Home Exercise Program for Lumbar Spinal Stenosis
By Caesar Cantone, PT, LAc
What Is Lumbar Spinal Stenosis?
Lumbar spinal stenosis is a common and disabling back ailment found within the aging population, but can also occur less often in younger adults. Stenosis actually refers to the narrowing, or closure, of an opening or space. Spinal nerves from the low back can actually become pinched when the spaces between vertebrae degenerate, or when abnormal bone growth forms. This is called lumbar stenosis, and can make many walking activities very painful. If left untreated, it can lead to tingling in the legs and even permanent weakness.
How Is Lumbar Spinal Stenosis Diagnosed?
Lumbar spinal stenosis must be diagnosed by a medical doctor through imaging techniques such as MRI or CT Scan. The doctor may also use a NCV, or nerve conduction velocity test, to determine if nerve damage has occurred in the legs. In addition, the doctor will do a physical exam and ask questions of the patient to determine the severity of impairment in the patient’s everyday life.
What Are the Treatment Options for Lumbar Spinal Stenosis?
The doctor will recommend various treatment options depending on the severity and suddenness of the nerve injury. Conservative methods include physical therapy, acupuncture, chiropractic, and low impact exercise classes -- such as Tai Chi or swimming. In addition, the doctor may recommend medications to reduce pain and inflammation. More aggressive forms of treatment for extremely stubborn cases include nerve block injections and ultimately reconstructive back surgery.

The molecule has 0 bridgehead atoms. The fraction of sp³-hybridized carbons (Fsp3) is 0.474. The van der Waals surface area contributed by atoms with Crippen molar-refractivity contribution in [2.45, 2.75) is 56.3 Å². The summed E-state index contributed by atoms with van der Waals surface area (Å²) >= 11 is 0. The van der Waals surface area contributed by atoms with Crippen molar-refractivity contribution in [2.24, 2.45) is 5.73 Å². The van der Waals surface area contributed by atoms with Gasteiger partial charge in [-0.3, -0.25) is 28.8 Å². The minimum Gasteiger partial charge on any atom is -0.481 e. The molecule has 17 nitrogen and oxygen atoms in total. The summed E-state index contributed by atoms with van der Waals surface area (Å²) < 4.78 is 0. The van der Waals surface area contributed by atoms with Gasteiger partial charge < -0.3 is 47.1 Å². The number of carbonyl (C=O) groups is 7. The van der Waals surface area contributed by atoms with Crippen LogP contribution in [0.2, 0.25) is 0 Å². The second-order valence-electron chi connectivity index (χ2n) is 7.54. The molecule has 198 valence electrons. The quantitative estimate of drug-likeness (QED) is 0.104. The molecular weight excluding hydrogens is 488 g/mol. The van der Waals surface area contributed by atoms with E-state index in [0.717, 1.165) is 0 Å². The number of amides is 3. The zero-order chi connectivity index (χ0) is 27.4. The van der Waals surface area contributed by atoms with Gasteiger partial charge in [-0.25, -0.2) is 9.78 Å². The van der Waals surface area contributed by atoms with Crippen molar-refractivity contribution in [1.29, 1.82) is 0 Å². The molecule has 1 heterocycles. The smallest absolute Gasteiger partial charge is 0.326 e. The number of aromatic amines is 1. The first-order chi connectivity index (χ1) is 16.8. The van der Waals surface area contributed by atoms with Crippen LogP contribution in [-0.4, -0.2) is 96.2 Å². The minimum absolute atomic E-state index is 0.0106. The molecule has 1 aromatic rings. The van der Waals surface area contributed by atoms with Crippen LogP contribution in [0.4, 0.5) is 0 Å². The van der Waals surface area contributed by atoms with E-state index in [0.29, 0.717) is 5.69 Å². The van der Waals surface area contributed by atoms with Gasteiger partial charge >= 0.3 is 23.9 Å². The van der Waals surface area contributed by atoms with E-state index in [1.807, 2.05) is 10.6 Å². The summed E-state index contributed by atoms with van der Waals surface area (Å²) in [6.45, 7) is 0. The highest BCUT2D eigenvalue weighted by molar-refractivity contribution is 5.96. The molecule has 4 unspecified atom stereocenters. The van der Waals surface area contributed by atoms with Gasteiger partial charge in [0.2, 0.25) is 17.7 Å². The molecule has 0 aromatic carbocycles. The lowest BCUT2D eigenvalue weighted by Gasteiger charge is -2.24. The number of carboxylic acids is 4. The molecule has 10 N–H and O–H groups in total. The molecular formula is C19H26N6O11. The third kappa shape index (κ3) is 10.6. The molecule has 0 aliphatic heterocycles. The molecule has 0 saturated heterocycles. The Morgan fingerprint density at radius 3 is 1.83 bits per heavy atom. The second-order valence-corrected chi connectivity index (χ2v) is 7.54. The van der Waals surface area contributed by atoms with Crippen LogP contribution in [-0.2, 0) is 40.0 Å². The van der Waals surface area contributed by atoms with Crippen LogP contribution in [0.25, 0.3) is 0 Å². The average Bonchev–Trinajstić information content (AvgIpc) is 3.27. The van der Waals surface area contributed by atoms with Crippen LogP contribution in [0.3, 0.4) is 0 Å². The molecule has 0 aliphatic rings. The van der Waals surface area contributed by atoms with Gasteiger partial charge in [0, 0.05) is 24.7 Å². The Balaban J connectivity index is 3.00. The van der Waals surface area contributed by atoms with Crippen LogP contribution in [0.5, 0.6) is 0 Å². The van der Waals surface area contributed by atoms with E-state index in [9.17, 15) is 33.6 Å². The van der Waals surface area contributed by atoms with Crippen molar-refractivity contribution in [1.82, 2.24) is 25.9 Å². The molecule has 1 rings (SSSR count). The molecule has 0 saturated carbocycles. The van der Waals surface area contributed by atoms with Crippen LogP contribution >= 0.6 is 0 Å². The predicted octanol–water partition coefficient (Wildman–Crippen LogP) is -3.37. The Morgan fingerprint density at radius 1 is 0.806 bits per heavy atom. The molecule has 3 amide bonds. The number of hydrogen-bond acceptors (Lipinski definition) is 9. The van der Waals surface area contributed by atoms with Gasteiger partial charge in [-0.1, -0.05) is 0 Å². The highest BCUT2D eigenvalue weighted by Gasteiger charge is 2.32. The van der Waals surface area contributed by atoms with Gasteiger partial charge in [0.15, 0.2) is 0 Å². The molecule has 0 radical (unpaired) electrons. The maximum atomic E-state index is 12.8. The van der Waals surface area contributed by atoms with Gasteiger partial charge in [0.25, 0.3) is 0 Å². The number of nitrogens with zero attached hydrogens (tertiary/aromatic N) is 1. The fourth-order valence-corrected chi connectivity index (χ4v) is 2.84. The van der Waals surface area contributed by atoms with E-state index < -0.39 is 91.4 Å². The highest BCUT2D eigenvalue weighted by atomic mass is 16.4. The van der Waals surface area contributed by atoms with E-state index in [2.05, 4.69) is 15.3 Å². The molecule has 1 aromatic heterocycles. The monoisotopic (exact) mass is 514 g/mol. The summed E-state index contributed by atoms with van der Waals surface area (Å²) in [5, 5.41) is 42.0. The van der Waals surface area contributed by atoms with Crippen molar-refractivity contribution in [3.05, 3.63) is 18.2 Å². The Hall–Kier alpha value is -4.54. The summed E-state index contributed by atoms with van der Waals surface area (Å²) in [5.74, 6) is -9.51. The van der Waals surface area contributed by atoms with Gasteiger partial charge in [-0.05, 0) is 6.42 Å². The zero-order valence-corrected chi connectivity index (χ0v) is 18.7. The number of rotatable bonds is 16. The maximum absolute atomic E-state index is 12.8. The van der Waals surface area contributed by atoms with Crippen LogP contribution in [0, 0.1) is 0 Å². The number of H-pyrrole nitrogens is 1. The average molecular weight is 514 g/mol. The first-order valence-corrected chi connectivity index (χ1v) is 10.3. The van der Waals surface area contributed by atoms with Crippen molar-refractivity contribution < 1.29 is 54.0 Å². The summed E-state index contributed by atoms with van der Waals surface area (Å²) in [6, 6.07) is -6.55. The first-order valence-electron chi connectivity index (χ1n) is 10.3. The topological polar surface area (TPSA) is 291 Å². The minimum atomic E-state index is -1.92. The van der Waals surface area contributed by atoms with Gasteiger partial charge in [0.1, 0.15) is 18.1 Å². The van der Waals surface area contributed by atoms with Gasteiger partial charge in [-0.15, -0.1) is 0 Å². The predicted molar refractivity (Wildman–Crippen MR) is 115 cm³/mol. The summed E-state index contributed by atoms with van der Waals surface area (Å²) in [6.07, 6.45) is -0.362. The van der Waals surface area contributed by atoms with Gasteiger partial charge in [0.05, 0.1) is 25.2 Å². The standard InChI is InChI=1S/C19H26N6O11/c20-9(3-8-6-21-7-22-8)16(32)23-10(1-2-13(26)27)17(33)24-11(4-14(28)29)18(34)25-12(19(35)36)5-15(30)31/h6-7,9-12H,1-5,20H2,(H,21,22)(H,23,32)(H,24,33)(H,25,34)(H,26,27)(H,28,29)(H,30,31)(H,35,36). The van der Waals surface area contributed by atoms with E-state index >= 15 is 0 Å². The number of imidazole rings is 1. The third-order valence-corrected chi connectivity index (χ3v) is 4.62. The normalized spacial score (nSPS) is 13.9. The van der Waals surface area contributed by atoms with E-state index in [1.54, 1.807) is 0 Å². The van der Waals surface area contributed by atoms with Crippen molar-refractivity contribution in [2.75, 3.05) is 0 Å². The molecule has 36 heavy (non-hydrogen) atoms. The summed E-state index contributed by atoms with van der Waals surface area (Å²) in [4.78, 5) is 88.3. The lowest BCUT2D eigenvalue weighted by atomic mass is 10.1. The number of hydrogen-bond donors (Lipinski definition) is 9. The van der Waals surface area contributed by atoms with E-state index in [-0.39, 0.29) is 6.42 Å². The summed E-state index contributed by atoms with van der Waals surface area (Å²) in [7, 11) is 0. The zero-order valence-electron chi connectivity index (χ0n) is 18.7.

Can the Pelvic Clock® Workout Reduce Pain from Lumbar Spinal Stenosis?
Daily strengthening and flexibility exercises that open the spaces between vertebrae and support the spine can be helpful to reduce pain in less severe cases. These movements generally involve flexion of the lumbar spine, and posterior tilting of the pelvic girdle. Use of the Pelvic Clock device can be very helpful here because it supports and opens the stiff joints and avoids the damaging compression of gravity on the spinal nerves.
Eg. Single Knee to Chest Stretch with Pelvic Clock - Lying Down (30 seconds each x 2)
Posterior Pelvic Tilts with Pelvic Clock - Lying Down (5 seconds x 20)
Diagonal Pelvic Tilts with Pelvic Clock - Lying Down (5 seconds x 10)
Half Moon Stretch with Opposite Knee Bent - Lying Down (5 seconds x 10)
Scissor Kicks with Knees Slightly Bent - Lying Down (10 reps x 2)
All these exercises should be performed without pain, or worsening of symptoms. If there is any discomfort, then do not attempt to continue.
If you do have lumbar stenosis, it is recommended that you consult your doctor or physical therapist before beginning any of these exercises.